Sammy Styles is primarily a barbershop, but also has a salon in the back room. In front of the shop is the window where Sammy cuts hair on a stage for a price that is higher than any other barber in the shop. Although the space is relatively small—it’s filled with four barber chairs, two vending machines, an ATM and some metal folding chairs in the corner that serve as a makeshift waiting space—a visit to Sammy Styles is a memorable one. Barbers and customers engage in loud and outlandish conversation and are never afraid to make fun of each other. “The shop has a very cool environment, and it’s really what makes us what we are,” says Sammy. “It’s funny, ’cause sometimes I worry that customers may misconstrue us having fun and making jokes at each other as mean, but we all just like to mess around with each other. I think it makes the place loose. . . . We have had customers come back repeatedly because they just like how we run our shop and the vibe of the place.”
A few doors down Sammy’s is the newest shop to the area: Duke’s Barber Shop. It originally opened in 2007 on Delaware Avenue, but owner Michael Duker (known as Duke) moved to Pine Hills because, he says, it was “a better location. . . . It was much better for business with the population and amount of foot traffic in the area.”
Duke’s has a comfortable waiting area with couches that surround a coffee table, giving the room the feel of a living room. The décor is simple: There are pictures of scissors and clippers on the walls, clean hardwood floors, and a wall unit that holds custom-made flat-brimmed hats and hoodies bearing Duke’s logo. A large television provides a back track to the sounds of buzzers and clippers at work.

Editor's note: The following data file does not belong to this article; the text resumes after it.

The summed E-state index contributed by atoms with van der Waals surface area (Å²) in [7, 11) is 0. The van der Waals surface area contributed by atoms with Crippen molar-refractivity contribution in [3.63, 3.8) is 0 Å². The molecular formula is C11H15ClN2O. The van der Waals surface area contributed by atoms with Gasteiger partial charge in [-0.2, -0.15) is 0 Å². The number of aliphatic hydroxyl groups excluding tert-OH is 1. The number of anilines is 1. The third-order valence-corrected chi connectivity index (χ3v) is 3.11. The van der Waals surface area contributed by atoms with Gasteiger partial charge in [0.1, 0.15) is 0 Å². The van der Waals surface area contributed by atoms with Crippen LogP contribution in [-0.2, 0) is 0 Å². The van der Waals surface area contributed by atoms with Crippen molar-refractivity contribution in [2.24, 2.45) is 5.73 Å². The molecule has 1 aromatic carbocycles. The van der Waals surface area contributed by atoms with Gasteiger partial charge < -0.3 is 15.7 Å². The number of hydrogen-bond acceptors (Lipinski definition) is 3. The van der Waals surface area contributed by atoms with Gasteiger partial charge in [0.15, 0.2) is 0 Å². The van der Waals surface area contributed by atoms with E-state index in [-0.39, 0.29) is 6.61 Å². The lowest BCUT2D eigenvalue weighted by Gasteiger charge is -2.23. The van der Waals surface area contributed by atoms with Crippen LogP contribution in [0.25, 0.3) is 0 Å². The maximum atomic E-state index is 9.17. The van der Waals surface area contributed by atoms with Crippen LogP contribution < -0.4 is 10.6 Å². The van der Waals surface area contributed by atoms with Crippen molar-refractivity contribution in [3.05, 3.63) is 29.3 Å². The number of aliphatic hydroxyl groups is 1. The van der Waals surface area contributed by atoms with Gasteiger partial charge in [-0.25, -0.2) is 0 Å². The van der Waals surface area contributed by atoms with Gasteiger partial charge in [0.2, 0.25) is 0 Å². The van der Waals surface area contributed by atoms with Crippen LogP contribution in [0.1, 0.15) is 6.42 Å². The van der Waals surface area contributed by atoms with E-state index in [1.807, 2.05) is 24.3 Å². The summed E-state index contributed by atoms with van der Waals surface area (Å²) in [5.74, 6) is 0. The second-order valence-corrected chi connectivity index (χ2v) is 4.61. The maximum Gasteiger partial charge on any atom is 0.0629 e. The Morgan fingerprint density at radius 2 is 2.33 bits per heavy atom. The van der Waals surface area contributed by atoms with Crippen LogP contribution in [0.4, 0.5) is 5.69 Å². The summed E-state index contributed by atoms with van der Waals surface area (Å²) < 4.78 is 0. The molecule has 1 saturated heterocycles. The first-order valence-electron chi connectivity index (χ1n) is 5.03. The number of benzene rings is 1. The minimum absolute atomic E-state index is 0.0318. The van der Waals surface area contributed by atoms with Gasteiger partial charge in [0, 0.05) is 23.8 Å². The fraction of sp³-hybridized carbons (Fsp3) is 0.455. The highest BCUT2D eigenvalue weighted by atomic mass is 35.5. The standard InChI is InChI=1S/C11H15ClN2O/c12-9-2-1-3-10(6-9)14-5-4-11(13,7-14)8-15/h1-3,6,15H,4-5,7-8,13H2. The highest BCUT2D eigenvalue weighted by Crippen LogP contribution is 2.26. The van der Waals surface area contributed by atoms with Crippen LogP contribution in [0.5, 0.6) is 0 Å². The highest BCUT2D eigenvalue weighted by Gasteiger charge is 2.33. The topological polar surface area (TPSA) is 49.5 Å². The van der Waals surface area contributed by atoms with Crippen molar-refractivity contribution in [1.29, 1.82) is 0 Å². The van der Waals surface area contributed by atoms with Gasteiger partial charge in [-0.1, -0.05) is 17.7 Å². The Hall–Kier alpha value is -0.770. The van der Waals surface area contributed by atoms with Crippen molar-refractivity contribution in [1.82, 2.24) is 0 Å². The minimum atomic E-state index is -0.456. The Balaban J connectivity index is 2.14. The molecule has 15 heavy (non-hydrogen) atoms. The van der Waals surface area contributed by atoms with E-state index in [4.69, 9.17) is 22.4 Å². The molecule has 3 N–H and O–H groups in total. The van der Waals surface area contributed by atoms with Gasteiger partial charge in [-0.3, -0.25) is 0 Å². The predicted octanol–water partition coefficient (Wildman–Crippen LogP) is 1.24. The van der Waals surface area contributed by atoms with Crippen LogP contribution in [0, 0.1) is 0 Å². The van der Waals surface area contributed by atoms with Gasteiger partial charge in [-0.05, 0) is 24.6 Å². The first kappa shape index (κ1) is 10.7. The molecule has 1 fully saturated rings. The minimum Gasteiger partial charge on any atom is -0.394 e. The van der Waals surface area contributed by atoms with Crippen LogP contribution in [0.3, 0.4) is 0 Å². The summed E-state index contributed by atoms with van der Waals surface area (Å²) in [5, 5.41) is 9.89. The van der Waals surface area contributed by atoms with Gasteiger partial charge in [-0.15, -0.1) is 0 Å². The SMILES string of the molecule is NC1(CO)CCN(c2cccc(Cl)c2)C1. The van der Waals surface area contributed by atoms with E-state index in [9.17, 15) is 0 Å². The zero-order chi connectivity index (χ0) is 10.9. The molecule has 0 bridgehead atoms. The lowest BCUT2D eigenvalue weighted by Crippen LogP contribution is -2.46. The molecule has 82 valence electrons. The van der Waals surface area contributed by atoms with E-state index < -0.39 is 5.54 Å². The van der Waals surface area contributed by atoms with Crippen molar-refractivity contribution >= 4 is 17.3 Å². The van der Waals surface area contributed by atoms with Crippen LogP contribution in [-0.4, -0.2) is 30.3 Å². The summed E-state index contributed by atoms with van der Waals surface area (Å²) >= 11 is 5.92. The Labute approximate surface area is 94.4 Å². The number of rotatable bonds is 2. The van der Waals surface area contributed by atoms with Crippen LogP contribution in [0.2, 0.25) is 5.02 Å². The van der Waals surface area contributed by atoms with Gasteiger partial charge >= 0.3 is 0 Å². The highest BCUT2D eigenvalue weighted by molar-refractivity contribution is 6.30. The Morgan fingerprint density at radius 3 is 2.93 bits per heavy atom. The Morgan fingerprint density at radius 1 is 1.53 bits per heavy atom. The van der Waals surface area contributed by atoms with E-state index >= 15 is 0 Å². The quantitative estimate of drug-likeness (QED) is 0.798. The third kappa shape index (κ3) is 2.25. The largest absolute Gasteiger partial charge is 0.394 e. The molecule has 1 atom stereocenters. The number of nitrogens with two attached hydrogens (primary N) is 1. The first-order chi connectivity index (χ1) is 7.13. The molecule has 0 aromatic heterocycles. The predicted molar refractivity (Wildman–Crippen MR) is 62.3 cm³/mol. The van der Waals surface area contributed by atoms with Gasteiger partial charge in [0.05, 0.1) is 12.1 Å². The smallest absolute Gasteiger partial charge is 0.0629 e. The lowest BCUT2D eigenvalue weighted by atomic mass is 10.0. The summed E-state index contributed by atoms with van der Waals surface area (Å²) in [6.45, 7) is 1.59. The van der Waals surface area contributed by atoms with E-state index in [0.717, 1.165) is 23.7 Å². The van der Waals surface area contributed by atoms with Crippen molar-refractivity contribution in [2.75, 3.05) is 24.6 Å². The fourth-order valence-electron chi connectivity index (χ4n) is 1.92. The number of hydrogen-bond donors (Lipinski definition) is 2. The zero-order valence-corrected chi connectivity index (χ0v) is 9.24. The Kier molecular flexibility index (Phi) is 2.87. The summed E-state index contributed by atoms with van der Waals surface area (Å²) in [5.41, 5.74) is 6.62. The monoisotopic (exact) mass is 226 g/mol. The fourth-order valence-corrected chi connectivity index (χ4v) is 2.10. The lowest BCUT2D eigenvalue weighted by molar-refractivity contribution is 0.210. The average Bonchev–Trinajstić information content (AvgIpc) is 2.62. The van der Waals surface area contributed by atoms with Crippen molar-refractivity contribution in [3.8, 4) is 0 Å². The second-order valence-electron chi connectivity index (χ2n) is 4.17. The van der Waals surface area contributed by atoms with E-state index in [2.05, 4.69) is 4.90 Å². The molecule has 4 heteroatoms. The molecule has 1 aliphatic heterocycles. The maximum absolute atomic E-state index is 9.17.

The shops don’t appear to be fighting for customers; there seem to be plenty of people to go around. Students are integral to the success or failure of nearly every business in this area—some barbershop owners say that students were half to 65 percent of their client base—but the owners insist that students are fickle as customers.
“The students are an important part of our business, but because they only spend four years here and are gone for so many different occasions—they are gone summers and a lot on the weekends—we find that students will always be around but are not reliable, consistent customers,” says Federico. Instead, Albany locals are the customer bases that keep these shops in business. “The students are definitely a major part of our business, but we see that the locals are more reliable as consistent clients,” he adds.
Some owners also say that local clientele are more likely to find a barber they like and continue to give their business to that person. With students it can be hit or miss as they can move on to another shop when little issues arise, such as one cut that they didn’t like or a bad experience at a shop with a barber or other employee. “We get customers in here all the time talking smack about another shop, saying that they got a bad cut here or there, and all I will ask them is: ‘Did you tell them what was wrong?’” says Federico. “I just know that a lot of times a bad cut can happen from even a good barber. If it was my shop or one of my barbers, I would want them to say something so we could make it right.”
Barbershops can serve as a center of a community. They bring people together for the obvious reasons of grooming, but also serve as a place to hang out and participate in both engaging and easy conversation. There is a unique sense of union among the barbers of these four Pine Hills shops. “A lot of us know each other from around the area,” Sammy explains, “and because many of the older, more experienced barbers have worked together or have gotten to know each other from being in the same business for a long time.”